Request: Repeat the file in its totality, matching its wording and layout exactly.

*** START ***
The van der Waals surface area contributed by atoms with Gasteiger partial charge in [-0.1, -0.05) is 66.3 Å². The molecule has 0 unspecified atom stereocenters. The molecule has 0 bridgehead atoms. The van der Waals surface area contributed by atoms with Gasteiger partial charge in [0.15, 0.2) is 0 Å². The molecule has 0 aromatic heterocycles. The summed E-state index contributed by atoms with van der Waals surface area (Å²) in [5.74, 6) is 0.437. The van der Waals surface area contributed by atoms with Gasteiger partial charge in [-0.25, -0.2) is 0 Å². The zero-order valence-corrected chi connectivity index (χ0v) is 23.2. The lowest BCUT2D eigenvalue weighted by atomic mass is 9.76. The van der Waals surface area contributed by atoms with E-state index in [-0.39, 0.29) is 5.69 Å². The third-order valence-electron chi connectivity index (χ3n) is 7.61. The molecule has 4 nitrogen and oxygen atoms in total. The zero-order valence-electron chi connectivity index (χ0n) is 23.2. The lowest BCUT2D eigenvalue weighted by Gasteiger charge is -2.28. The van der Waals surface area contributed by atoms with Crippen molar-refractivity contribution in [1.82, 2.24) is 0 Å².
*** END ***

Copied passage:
The van der Waals surface area contributed by atoms with Gasteiger partial charge in [-0.1, -0.05) is 66.3 Å². The molecule has 0 unspecified atom stereocenters. The molecule has 0 bridgehead atoms. The van der Waals surface area contributed by atoms with Gasteiger partial charge in [0.15, 0.2) is 0 Å². The molecule has 0 aromatic heterocycles. The summed E-state index contributed by atoms with van der Waals surface area (Å²) in [5.74, 6) is 0.437. The van der Waals surface area contributed by atoms with Gasteiger partial charge in [-0.25, -0.2) is 0 Å². The zero-order valence-corrected chi connectivity index (χ0v) is 23.2. The lowest BCUT2D eigenvalue weighted by atomic mass is 9.76. The van der Waals surface area contributed by atoms with E-state index in [-0.39, 0.29) is 5.69 Å². The third-order valence-electron chi connectivity index (χ3n) is 7.61. The molecule has 4 nitrogen and oxygen atoms in total. The zero-order valence-electron chi connectivity index (χ0n) is 23.2. The lowest BCUT2D eigenvalue weighted by Gasteiger charge is -2.28. The van der Waals surface area contributed by atoms with Crippen molar-refractivity contribution in [1.82, 2.24) is 0 Å².